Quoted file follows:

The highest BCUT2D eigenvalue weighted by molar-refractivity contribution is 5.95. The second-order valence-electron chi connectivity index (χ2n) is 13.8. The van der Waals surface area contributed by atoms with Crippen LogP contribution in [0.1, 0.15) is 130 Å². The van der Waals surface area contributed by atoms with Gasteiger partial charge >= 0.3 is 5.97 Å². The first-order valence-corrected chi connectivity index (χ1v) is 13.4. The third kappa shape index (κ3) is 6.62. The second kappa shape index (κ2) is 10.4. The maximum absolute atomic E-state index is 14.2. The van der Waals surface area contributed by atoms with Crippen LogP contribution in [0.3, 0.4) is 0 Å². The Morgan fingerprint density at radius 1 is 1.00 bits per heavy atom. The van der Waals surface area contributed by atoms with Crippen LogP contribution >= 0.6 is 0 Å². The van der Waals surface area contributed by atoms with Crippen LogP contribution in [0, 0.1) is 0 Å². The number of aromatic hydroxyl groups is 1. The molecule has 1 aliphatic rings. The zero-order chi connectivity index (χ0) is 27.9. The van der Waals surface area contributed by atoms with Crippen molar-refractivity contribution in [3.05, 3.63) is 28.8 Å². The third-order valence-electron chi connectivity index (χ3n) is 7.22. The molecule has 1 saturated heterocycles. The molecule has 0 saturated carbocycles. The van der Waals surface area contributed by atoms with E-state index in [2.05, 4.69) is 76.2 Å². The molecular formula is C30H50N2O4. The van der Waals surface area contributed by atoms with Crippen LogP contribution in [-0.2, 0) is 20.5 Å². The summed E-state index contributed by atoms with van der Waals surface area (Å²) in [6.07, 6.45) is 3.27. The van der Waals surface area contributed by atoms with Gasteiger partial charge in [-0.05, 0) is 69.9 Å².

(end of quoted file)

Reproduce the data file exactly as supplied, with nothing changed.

The highest BCUT2D eigenvalue weighted by molar-refractivity contribution is 5.95. The second-order valence-electron chi connectivity index (χ2n) is 13.8. The van der Waals surface area contributed by atoms with Crippen LogP contribution in [0.1, 0.15) is 130 Å². The van der Waals surface area contributed by atoms with Gasteiger partial charge >= 0.3 is 5.97 Å². The first-order valence-corrected chi connectivity index (χ1v) is 13.4. The third kappa shape index (κ3) is 6.62. The second kappa shape index (κ2) is 10.4. The maximum absolute atomic E-state index is 14.2. The van der Waals surface area contributed by atoms with Crippen LogP contribution in [0.3, 0.4) is 0 Å². The Morgan fingerprint density at radius 1 is 1.00 bits per heavy atom. The van der Waals surface area contributed by atoms with Crippen LogP contribution >= 0.6 is 0 Å². The van der Waals surface area contributed by atoms with Crippen LogP contribution in [0, 0.1) is 0 Å². The number of aromatic hydroxyl groups is 1. The molecule has 1 aliphatic rings. The zero-order chi connectivity index (χ0) is 27.9. The van der Waals surface area contributed by atoms with Crippen molar-refractivity contribution in [3.05, 3.63) is 28.8 Å². The third-order valence-electron chi connectivity index (χ3n) is 7.22. The molecule has 1 saturated heterocycles. The molecule has 0 saturated carbocycles. The van der Waals surface area contributed by atoms with E-state index in [2.05, 4.69) is 76.2 Å². The molecular formula is C30H50N2O4. The van der Waals surface area contributed by atoms with Crippen LogP contribution in [-0.2, 0) is 20.5 Å². The summed E-state index contributed by atoms with van der Waals surface area (Å²) in [6.07, 6.45) is 3.27. The van der Waals surface area contributed by atoms with Gasteiger partial charge in [-0.05, 0) is 69.9 Å².